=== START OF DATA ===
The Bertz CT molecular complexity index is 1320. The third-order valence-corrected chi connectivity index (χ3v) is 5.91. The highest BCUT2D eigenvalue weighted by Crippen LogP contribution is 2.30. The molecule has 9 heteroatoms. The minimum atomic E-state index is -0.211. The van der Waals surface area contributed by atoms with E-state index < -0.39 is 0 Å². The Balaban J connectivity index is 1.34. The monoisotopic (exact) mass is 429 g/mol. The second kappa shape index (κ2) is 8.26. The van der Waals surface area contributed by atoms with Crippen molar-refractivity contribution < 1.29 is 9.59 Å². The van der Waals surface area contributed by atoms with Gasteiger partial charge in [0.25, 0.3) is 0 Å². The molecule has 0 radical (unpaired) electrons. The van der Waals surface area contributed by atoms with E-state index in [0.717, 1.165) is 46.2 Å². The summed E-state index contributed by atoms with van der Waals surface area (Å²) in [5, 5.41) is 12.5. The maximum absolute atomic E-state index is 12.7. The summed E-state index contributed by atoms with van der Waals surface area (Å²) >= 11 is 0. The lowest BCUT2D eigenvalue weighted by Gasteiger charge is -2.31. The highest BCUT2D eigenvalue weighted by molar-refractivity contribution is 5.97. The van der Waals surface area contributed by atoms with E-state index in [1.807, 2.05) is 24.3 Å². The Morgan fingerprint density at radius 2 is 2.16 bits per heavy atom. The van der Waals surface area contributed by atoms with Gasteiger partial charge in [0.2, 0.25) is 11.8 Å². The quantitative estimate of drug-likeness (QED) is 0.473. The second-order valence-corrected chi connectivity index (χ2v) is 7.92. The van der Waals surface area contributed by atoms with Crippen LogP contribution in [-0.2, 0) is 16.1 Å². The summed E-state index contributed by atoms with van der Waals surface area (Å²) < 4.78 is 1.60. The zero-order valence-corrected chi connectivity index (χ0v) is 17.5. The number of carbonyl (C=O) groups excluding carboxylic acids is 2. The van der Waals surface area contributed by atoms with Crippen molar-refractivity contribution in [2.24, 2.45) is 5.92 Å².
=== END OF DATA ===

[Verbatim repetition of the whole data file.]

The Bertz CT molecular complexity index is 1320. The third-order valence-corrected chi connectivity index (χ3v) is 5.91. The highest BCUT2D eigenvalue weighted by Crippen LogP contribution is 2.30. The molecule has 9 heteroatoms. The minimum atomic E-state index is -0.211. The van der Waals surface area contributed by atoms with E-state index < -0.39 is 0 Å². The Balaban J connectivity index is 1.34. The monoisotopic (exact) mass is 429 g/mol. The second kappa shape index (κ2) is 8.26. The van der Waals surface area contributed by atoms with Crippen molar-refractivity contribution < 1.29 is 9.59 Å². The van der Waals surface area contributed by atoms with Gasteiger partial charge in [0.25, 0.3) is 0 Å². The molecule has 0 radical (unpaired) electrons. The van der Waals surface area contributed by atoms with E-state index in [0.717, 1.165) is 46.2 Å². The summed E-state index contributed by atoms with van der Waals surface area (Å²) in [5, 5.41) is 12.5. The maximum absolute atomic E-state index is 12.7. The summed E-state index contributed by atoms with van der Waals surface area (Å²) >= 11 is 0. The lowest BCUT2D eigenvalue weighted by Gasteiger charge is -2.31. The highest BCUT2D eigenvalue weighted by molar-refractivity contribution is 5.97. The van der Waals surface area contributed by atoms with E-state index in [1.807, 2.05) is 24.3 Å². The Morgan fingerprint density at radius 2 is 2.16 bits per heavy atom. The van der Waals surface area contributed by atoms with Gasteiger partial charge in [0.2, 0.25) is 11.8 Å². The quantitative estimate of drug-likeness (QED) is 0.473. The second-order valence-corrected chi connectivity index (χ2v) is 7.92. The van der Waals surface area contributed by atoms with Crippen LogP contribution in [-0.2, 0) is 16.1 Å². The summed E-state index contributed by atoms with van der Waals surface area (Å²) < 4.78 is 1.60. The zero-order valence-corrected chi connectivity index (χ0v) is 17.5. The number of carbonyl (C=O) groups excluding carboxylic acids is 2. The van der Waals surface area contributed by atoms with Crippen molar-refractivity contribution in [2.24, 2.45) is 5.92 Å².